Some Recent Practice Tips

Although belatedly, I read the July 2008 edition of Litigation News, a publication of the Section of Litigation within the American Bar Association this weekend. In the July 2008 edition, I found a few very significant practice tips worthy of mention.

Foremost, an attorney representing a defendant in litigation or a party who fears they may find themselves becoming a defendant for whatever reason must inquire of the client’s available insurance policies. The failure to make such an inquiry could lead to malpractice and exposure. See Diemer, Mary S. “Section Program Highlights Insurance Traps for Litigators,” p. 3, Litigation News, July 2008.

I recommend that an engagement letter include a specific paragraph discussing insurance policies and their potential application to the client’s representation and defense. Additionally, it may be worthwhile to supplement the engagement letter with a specific document that highlights and reaffirms aspects of an actual conversation with the client about discussing the applicability of insurance policies in their representation. I recently read a similar rider with respect to preservation of evidence used by a colleague’s firm.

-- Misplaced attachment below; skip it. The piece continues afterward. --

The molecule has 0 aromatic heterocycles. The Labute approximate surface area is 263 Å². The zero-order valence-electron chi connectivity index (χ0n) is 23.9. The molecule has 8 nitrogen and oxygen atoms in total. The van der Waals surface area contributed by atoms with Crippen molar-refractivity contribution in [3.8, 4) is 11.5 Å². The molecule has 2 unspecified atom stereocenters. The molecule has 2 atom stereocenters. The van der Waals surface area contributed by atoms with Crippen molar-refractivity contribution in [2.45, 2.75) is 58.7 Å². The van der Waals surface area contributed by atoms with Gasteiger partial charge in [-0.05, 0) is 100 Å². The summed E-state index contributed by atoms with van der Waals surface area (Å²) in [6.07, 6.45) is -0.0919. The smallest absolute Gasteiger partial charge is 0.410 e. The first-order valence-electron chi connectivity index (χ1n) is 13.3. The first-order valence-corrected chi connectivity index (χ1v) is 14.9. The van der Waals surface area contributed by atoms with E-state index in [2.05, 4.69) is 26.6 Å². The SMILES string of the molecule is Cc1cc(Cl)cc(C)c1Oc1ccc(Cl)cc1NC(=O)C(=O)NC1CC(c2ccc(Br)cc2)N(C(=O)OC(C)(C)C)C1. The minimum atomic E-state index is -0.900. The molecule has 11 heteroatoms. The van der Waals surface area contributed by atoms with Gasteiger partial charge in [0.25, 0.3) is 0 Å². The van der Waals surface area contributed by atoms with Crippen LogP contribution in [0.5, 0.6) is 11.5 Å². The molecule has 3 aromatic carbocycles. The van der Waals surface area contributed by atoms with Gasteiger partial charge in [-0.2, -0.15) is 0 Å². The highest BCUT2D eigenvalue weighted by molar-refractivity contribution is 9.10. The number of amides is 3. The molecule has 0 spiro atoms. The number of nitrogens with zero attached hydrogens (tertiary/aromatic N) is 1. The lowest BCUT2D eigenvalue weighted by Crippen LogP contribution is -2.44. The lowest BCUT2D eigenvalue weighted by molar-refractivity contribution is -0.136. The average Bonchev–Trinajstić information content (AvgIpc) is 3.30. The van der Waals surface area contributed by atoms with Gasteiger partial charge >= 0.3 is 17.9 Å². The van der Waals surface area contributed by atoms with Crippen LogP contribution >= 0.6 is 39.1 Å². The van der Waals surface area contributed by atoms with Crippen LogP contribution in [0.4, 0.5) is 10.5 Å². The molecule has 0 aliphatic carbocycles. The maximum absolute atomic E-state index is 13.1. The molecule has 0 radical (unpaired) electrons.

The Diemer article also recommends requesting all insurance policies from the client.

As cited in the article, additional information is available at: http://www.abanet.org/litigation/prog_materials/2008_sac.html.

I also read an article that recommended against using the auto-complete function for email addresses available in email clients. I believe this sound advice. See Teeters, Jeffrey R. “Making Technology Work for You,” p. 5, Litigation News, July 2008.

One should also be careful about using copyrighted works in litigation. Shell v. DeVries, 2007 U.S. App. LEXIS 28317 (10th Cir. Dec. 6, 2007). It should not be presumed that the use of copyrighted materials in litigation automatically obtains fair use protection. DeVries holds that the use should be analyzed on a case-by-case basis.

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